It has recently been revealed that brands participating in the Project will be able to get smart home devices certified for the standard by late 2021.

Who is The Thread Group?

The Thread Group is, well, a group of companies with an interest in developing and supporting Thread. Its board consists of executives from the likes of Apple, Google, Yale, Qualcomm, Lutron, Somfy and Siemens.

The Thread Group isn't exactly a standards body. Instead, it considers itself a group focused on educating the market and developers on the benefits of Thread, hoping to expand its reach. It also does certifications on Thread technologies and products.

Thread Group's membership list reads as a who's who of the smart home world. There's Apple, Google and Amazon, which is important as they're the big three of smart homes. But just as important, there's the likes of D-Link, Eero, Kwikset, LG, Lutron, Bosch, Samsung, Signify, Tado, LG, Somfy, Tado and Yale.

Thread explained: Everything you need to know about the wireless protocol

Are there any Thread devices?

Yes indeed. As mentioned, the HomePod Mini was the first hub to open up its Thread radio and the likes of Nanoleaf and Eve have already started offering HomeKit devices that are Thread compatible. Apple also enabled Thread with the 2021 Apple TV 4K.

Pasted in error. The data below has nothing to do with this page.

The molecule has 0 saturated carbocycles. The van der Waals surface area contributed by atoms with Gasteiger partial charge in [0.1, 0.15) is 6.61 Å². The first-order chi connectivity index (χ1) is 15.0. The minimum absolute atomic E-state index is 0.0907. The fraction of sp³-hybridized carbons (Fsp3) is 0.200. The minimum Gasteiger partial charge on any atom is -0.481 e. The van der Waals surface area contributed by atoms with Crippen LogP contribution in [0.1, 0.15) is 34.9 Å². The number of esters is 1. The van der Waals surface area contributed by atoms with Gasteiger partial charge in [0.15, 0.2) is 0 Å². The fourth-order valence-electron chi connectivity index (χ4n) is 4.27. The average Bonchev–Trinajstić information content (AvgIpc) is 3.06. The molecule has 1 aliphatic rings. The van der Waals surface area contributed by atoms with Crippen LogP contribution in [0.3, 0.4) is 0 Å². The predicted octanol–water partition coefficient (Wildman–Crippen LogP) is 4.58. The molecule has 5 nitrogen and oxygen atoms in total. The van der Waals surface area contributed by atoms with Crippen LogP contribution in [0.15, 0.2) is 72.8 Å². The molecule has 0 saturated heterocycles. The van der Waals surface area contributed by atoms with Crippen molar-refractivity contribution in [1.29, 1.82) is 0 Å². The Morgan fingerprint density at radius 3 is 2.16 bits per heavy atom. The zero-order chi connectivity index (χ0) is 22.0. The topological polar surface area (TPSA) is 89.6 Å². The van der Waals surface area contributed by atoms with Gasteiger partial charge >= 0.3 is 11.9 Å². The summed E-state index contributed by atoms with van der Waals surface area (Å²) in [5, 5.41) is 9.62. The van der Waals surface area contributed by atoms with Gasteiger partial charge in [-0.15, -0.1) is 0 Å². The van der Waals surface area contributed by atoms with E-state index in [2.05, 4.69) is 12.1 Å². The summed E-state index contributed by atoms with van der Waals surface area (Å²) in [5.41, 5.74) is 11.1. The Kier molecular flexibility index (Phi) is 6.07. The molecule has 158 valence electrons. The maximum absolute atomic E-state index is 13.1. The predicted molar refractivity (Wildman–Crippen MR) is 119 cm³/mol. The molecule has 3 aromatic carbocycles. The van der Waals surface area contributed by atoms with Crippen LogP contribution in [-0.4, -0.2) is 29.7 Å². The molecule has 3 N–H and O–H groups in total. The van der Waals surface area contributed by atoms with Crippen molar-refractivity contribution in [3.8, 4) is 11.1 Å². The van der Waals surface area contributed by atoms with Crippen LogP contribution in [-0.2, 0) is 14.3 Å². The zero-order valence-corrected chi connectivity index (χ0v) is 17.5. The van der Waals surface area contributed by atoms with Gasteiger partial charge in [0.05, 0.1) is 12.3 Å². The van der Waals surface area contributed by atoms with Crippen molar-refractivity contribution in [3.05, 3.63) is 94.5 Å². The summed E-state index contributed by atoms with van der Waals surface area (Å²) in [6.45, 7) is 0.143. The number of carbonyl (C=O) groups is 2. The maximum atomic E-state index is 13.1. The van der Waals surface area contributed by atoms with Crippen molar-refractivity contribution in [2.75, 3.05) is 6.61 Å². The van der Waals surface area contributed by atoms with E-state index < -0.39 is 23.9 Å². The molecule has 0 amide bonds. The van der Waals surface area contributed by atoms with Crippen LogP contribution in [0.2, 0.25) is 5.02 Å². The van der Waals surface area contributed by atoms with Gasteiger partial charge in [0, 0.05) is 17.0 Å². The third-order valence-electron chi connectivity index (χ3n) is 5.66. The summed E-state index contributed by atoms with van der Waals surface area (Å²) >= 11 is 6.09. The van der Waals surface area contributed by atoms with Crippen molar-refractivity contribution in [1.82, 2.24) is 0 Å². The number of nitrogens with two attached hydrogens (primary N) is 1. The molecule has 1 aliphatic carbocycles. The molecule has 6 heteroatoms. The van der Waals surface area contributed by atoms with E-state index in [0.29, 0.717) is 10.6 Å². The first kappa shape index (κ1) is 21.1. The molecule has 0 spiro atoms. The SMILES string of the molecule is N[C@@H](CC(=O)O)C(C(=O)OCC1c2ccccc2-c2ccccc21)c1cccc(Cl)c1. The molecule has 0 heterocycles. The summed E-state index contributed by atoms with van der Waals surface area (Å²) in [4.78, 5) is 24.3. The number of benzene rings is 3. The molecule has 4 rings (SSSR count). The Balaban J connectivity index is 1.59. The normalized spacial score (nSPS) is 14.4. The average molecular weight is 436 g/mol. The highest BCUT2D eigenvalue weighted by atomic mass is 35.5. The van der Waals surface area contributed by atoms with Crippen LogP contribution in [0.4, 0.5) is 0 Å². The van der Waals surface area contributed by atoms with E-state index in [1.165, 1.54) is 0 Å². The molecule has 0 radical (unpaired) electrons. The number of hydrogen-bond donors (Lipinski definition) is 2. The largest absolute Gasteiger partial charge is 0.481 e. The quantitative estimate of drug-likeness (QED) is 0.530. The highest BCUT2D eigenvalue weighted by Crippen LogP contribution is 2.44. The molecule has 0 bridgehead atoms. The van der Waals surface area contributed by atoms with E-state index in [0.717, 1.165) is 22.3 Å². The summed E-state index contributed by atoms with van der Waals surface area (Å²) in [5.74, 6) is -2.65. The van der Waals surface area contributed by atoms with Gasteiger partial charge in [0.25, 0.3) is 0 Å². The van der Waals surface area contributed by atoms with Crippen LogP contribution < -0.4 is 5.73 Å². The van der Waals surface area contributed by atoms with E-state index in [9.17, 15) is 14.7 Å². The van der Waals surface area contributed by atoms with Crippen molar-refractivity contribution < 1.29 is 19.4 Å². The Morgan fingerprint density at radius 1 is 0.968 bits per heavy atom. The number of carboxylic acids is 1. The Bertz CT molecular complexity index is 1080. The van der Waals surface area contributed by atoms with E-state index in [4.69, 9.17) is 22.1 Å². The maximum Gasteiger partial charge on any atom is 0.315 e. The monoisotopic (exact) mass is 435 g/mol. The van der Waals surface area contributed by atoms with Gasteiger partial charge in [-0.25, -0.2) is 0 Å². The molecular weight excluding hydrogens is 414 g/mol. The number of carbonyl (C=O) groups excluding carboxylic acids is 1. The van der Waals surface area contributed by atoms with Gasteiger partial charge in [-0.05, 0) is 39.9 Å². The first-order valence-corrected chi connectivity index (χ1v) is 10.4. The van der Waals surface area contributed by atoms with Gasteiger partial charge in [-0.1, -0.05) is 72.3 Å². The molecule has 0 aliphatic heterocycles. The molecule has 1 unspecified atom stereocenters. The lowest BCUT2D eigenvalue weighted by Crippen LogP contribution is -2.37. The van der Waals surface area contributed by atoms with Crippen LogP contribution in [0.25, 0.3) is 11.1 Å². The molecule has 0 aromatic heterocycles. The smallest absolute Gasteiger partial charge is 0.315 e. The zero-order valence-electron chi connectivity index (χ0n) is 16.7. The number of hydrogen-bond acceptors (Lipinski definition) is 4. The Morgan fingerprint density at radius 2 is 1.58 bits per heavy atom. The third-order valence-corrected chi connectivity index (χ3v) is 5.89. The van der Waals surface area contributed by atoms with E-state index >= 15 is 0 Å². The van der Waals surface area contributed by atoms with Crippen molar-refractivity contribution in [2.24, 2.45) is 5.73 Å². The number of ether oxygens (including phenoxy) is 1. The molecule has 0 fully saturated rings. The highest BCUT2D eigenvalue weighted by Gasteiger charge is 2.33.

Here's the thing: Thread can be added to nearly any device with a simple software update. As long as these devices support the 802.15.4 protocol then they can be upgraded to support Thread. That's the route Eve has taken with its first wave of Thread-compatible devices.

Google Nest already uses a combination of Thread, Wi-Fi, and Bluetooth to get its devices to talk to each other. It's been doing this since way back in 2016. You can thus see all the potential benefits of Thread in the Nest Guard, Protect and Detect devices.

Each of these Nest devices can therefore talk to each other and act as a hub for the Nest. During our review of the Nest Secure, our power went out and our entire security network, which includes the Guard base and Detect sensors, worked perfectly fine on battery power. They were still able to talk to each other despite our Wi-Fi being down.

Google has also put a Thread radio in some of its smart home devices such as the Google Nest WiFi system and the Nest Hub Max.

However - you can't really do anything with them yet; there's not a simple way to add Thread devices like bulbs and smart sensors onto the network. At least not yet.

However, the 2021 2nd-gen Nest Hub could be the device that gets Google properly into the Thread game. Although the Thread radio on the new smart speaker with a screen is not yet activated, we're told that it is "Thread//CHIP ready," and will be ready for use in your smart home, once the CHIP protocol is widely available.

Combine all of this, and the likes of the Nanoleaf Essentials range and its compatibility with the HomePod Mini point towards a smart home future where Thread is a major player.

TAGGED    smart home